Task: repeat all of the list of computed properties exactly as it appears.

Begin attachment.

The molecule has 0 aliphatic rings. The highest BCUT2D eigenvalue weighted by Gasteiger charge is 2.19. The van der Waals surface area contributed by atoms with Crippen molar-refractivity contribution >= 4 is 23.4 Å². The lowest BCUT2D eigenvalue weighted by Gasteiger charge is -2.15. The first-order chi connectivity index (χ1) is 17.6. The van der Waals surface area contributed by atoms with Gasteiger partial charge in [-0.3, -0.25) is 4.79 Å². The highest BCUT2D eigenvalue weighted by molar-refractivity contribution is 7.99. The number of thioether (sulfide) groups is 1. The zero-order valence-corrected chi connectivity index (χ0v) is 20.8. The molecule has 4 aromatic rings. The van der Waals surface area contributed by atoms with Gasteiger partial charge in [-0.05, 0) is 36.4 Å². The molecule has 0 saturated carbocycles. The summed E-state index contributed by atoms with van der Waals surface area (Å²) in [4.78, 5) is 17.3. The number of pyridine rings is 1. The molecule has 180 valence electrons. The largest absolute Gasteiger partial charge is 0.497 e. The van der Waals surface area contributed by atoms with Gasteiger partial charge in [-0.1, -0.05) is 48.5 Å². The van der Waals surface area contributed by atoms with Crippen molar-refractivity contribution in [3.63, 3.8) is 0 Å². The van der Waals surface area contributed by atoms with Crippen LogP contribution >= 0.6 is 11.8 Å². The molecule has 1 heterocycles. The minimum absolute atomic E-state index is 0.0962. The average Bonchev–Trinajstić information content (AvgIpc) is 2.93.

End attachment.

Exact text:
The molecule has 0 aliphatic rings. The highest BCUT2D eigenvalue weighted by Gasteiger charge is 2.19. The van der Waals surface area contributed by atoms with Crippen molar-refractivity contribution >= 4 is 23.4 Å². The lowest BCUT2D eigenvalue weighted by Gasteiger charge is -2.15. The first-order chi connectivity index (χ1) is 17.6. The van der Waals surface area contributed by atoms with Gasteiger partial charge in [-0.3, -0.25) is 4.79 Å². The highest BCUT2D eigenvalue weighted by molar-refractivity contribution is 7.99. The number of thioether (sulfide) groups is 1. The zero-order valence-corrected chi connectivity index (χ0v) is 20.8. The molecule has 4 aromatic rings. The van der Waals surface area contributed by atoms with Gasteiger partial charge in [-0.05, 0) is 36.4 Å². The molecule has 0 saturated carbocycles. The summed E-state index contributed by atoms with van der Waals surface area (Å²) in [4.78, 5) is 17.3. The number of pyridine rings is 1. The molecule has 180 valence electrons. The largest absolute Gasteiger partial charge is 0.497 e. The van der Waals surface area contributed by atoms with Gasteiger partial charge in [-0.1, -0.05) is 48.5 Å². The van der Waals surface area contributed by atoms with Crippen molar-refractivity contribution in [3.63, 3.8) is 0 Å². The van der Waals surface area contributed by atoms with Crippen LogP contribution >= 0.6 is 11.8 Å². The molecule has 1 heterocycles. The minimum absolute atomic E-state index is 0.0962. The average Bonchev–Trinajstić information content (AvgIpc) is 2.93.